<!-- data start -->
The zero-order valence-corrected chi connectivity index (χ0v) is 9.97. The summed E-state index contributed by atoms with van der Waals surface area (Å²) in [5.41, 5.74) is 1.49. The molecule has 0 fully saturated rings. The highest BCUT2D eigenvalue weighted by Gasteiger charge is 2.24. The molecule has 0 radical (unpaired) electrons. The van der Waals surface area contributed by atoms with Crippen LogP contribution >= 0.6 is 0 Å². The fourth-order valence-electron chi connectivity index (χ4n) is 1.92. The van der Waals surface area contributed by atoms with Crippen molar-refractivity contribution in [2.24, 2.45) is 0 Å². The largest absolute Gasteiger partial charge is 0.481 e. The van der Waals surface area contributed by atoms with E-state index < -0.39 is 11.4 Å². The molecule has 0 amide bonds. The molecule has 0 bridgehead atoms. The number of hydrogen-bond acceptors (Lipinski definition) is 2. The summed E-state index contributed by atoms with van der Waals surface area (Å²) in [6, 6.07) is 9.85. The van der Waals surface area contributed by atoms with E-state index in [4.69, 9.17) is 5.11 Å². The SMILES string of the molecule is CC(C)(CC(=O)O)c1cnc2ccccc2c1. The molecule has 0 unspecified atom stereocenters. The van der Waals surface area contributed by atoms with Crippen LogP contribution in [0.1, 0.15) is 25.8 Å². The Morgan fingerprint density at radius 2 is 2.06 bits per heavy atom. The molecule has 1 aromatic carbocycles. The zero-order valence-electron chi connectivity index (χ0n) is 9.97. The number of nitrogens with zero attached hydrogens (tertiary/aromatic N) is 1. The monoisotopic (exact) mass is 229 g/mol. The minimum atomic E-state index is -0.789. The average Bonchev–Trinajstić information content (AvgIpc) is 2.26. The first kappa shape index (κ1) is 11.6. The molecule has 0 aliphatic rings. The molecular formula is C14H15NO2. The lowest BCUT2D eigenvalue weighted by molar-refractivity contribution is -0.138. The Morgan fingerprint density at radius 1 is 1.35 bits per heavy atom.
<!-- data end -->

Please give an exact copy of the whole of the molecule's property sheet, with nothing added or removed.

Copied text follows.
The zero-order valence-corrected chi connectivity index (χ0v) is 9.97. The summed E-state index contributed by atoms with van der Waals surface area (Å²) in [5.41, 5.74) is 1.49. The molecule has 0 fully saturated rings. The highest BCUT2D eigenvalue weighted by Gasteiger charge is 2.24. The molecule has 0 radical (unpaired) electrons. The van der Waals surface area contributed by atoms with Crippen LogP contribution >= 0.6 is 0 Å². The fourth-order valence-electron chi connectivity index (χ4n) is 1.92. The van der Waals surface area contributed by atoms with Crippen molar-refractivity contribution in [2.24, 2.45) is 0 Å². The largest absolute Gasteiger partial charge is 0.481 e. The van der Waals surface area contributed by atoms with E-state index < -0.39 is 11.4 Å². The molecule has 0 amide bonds. The molecule has 0 bridgehead atoms. The number of hydrogen-bond acceptors (Lipinski definition) is 2. The summed E-state index contributed by atoms with van der Waals surface area (Å²) in [6, 6.07) is 9.85. The van der Waals surface area contributed by atoms with E-state index in [4.69, 9.17) is 5.11 Å². The SMILES string of the molecule is CC(C)(CC(=O)O)c1cnc2ccccc2c1. The molecule has 0 unspecified atom stereocenters. The van der Waals surface area contributed by atoms with Crippen LogP contribution in [0.1, 0.15) is 25.8 Å². The Morgan fingerprint density at radius 2 is 2.06 bits per heavy atom. The molecule has 1 aromatic carbocycles. The zero-order valence-electron chi connectivity index (χ0n) is 9.97. The number of nitrogens with zero attached hydrogens (tertiary/aromatic N) is 1. The monoisotopic (exact) mass is 229 g/mol. The minimum atomic E-state index is -0.789. The average Bonchev–Trinajstić information content (AvgIpc) is 2.26. The first kappa shape index (κ1) is 11.6. The molecule has 0 aliphatic rings. The molecular formula is C14H15NO2. The lowest BCUT2D eigenvalue weighted by molar-refractivity contribution is -0.138. The Morgan fingerprint density at radius 1 is 1.35 bits per heavy atom.